“We are very pleased to share these initial results from the FALCON study with the radiation oncology community at ASTRO,” said Jonathan Allis, D. Phil., CEO of Blue Earth Diagnostics. “In line with our mission to develop and commercialize innovative PET imaging agents for cancer, the FALCON study was designed to assess the utility of a fluciclovine (18F) PET/CT scan in providing meaningful information for physicians, with the hope that it may benefit men with recurrent prostate cancer. We look forward to announcing full results of the FALCON study in a future peer-reviewed publication.”
“Biochemically recurrent prostate cancer poses an important medical challenge,” said Abhishek Solanki, MD, Assistant Professor of Radiation Oncology, Loyola University School of Medicine, Chicago, Ill. “Currently approved anatomical imaging procedures have limitations in identifying the sites of recurrence of prostate cancer after definitive treatment, which can make decision-making difficult when assessing patients with biochemical recurrence. Newer imaging techniques, such as fluciclovine (18F) PET/CT, may provide actionable information for physicians in guiding appropriate patient management.”
“Selecting appropriate patient care options for men with biochemically recurrent prostate cancer is critical,” said Judd Moul, MD, Professor of Surgery, Urology, at Duke University. “Many options are available, and some patient management plans may carry uncertainty that could potentially be alleviated by more accurate information. Clinical studies are important to investigate the role that reliable information provided by diagnostic imaging can play in guiding appropriate management for men with recurrent prostate cancer.”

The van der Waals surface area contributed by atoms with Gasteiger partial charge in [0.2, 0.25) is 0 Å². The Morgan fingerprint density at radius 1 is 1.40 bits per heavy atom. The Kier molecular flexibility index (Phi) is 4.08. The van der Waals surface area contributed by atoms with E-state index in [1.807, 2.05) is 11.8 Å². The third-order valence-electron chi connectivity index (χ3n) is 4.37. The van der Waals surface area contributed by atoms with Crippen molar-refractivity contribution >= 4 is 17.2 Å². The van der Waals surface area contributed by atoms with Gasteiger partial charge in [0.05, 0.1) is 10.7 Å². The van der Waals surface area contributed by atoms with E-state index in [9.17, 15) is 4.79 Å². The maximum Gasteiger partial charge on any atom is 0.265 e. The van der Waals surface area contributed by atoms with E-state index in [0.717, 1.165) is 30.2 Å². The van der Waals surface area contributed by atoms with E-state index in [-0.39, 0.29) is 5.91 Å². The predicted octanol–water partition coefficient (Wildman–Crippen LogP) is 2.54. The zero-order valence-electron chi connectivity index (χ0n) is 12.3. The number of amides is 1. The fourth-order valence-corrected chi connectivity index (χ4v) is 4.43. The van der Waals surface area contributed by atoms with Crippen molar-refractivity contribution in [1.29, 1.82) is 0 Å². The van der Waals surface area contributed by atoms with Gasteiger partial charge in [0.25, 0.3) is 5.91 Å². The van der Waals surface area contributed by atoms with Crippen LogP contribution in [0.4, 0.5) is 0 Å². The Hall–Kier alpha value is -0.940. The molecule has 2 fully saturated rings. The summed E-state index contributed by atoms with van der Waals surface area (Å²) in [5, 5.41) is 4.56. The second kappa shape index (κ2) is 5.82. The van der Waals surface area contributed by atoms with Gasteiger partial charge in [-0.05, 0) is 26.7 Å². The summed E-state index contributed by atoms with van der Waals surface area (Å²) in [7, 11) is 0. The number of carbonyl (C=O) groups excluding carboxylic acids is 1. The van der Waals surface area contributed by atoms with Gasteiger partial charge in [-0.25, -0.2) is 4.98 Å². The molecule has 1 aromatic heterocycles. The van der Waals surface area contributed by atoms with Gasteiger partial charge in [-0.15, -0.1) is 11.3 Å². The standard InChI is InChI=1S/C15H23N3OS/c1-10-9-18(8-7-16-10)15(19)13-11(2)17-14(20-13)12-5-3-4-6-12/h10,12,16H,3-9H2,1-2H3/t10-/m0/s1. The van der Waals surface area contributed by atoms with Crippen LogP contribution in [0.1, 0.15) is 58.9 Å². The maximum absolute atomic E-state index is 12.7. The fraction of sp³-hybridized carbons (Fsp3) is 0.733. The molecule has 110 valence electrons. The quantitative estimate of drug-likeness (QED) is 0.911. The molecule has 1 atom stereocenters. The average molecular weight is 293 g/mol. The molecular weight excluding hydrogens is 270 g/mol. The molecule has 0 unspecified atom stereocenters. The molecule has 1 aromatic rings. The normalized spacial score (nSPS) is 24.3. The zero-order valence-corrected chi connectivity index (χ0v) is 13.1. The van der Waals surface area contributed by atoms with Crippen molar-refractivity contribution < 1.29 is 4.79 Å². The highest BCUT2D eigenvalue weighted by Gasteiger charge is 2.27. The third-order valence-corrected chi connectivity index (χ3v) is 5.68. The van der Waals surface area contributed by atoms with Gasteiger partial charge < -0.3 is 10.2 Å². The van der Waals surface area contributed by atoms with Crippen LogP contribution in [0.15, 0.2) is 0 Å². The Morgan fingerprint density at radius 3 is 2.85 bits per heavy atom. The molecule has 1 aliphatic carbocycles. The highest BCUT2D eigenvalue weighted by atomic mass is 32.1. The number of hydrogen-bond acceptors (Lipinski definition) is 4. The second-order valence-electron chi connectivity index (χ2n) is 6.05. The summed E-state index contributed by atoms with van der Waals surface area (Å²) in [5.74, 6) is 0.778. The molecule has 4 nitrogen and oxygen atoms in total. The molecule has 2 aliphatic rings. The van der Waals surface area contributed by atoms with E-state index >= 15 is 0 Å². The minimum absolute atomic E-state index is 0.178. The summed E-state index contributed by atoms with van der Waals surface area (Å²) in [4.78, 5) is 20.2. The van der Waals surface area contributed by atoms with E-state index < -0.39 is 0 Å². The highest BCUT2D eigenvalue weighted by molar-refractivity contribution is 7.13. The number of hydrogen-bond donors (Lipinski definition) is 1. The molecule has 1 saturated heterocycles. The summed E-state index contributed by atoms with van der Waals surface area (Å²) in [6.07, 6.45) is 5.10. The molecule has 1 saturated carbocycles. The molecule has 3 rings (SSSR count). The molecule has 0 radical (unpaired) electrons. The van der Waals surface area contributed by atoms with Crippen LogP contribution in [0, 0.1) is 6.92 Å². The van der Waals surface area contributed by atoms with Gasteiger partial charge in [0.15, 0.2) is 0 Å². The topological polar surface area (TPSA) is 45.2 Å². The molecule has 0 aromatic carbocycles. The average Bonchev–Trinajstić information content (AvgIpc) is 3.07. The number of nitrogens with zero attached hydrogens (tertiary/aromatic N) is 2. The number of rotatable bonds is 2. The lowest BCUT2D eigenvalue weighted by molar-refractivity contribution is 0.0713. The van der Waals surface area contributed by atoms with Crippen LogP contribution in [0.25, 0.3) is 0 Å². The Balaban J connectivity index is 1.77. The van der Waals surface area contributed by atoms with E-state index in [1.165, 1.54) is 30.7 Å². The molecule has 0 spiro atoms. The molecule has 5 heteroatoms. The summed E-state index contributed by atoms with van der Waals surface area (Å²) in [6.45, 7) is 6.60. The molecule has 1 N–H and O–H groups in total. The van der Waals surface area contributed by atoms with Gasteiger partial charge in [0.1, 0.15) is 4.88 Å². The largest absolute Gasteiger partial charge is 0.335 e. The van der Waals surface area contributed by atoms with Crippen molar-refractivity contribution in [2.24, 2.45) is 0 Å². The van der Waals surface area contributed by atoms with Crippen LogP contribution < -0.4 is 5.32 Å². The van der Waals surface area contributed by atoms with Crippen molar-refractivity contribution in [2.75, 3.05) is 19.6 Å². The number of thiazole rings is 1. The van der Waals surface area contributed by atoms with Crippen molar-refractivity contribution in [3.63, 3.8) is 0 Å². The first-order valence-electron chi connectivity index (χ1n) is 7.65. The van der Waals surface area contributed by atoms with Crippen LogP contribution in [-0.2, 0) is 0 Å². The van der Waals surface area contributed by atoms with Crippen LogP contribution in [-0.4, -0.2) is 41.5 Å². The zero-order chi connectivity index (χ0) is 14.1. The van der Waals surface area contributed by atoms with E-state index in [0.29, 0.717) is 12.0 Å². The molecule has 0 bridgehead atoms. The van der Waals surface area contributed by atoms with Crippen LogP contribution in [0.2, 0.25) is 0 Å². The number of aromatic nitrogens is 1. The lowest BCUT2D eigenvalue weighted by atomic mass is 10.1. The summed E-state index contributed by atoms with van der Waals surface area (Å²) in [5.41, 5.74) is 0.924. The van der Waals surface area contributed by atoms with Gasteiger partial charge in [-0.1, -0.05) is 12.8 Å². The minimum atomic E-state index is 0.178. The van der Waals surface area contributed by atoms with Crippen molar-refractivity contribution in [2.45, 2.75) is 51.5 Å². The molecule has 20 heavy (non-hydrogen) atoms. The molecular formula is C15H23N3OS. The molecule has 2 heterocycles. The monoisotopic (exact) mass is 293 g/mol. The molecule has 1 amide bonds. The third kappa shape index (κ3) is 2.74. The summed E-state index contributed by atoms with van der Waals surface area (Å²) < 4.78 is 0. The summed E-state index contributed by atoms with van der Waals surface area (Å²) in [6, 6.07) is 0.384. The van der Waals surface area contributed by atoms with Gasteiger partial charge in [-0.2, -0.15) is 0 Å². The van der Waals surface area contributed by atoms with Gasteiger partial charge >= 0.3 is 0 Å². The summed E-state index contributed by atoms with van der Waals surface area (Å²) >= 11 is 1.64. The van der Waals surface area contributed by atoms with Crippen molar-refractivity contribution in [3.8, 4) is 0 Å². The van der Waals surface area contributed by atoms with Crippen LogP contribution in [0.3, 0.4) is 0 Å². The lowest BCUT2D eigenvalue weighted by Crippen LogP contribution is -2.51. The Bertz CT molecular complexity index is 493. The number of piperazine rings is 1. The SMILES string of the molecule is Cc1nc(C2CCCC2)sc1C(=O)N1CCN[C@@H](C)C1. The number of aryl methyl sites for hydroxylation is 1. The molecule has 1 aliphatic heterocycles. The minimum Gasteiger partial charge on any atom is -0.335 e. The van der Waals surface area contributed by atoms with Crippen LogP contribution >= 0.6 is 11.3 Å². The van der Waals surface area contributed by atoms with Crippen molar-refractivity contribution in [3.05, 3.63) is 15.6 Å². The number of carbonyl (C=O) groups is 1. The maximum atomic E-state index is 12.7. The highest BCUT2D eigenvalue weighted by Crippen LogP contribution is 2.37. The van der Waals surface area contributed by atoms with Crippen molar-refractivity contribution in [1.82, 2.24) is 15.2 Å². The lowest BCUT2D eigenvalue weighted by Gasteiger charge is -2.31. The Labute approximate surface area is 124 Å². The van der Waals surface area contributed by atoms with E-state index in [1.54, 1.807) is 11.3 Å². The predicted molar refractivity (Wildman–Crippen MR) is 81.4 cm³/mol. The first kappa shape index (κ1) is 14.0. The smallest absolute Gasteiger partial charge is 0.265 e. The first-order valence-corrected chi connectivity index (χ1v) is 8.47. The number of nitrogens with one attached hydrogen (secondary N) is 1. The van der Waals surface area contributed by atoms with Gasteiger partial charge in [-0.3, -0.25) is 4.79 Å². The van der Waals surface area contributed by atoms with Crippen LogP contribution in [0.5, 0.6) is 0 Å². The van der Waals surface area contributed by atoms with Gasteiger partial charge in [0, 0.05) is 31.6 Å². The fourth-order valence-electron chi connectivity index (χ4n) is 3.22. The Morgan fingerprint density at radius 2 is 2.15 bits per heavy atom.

Blue Earth Diagnostics has also updated the status of its investigational LOCATE study (“The Impact of 18F Fluciclovine (FACBC) PET/CT (Positron Emission Computed Tomography) on Management of Patients with Rising PSA (Prostate-specific Antigen) After Initial Prostate Cancer Treatment”), which completed patient enrollment earlier than anticipated. Compilation of data from the 15 clinical sites is currently underway, with results planned for peer-reviewed presentation and publication next year. The LOCATE trial is a U.S. multi-center study investigating the impact on patient management of 18F fluciclovine PET/CT imaging in patients with rising PSA after initial prostate cancer treatment. The clinical utility of 18F fluciclovine PET/CT imaging will be assessed by the change from initial to revised treatment plan. Additional information about the LOCATE trial is available at: www.clinicaltrials.gov (NCT02680041).
About the FALCON Trial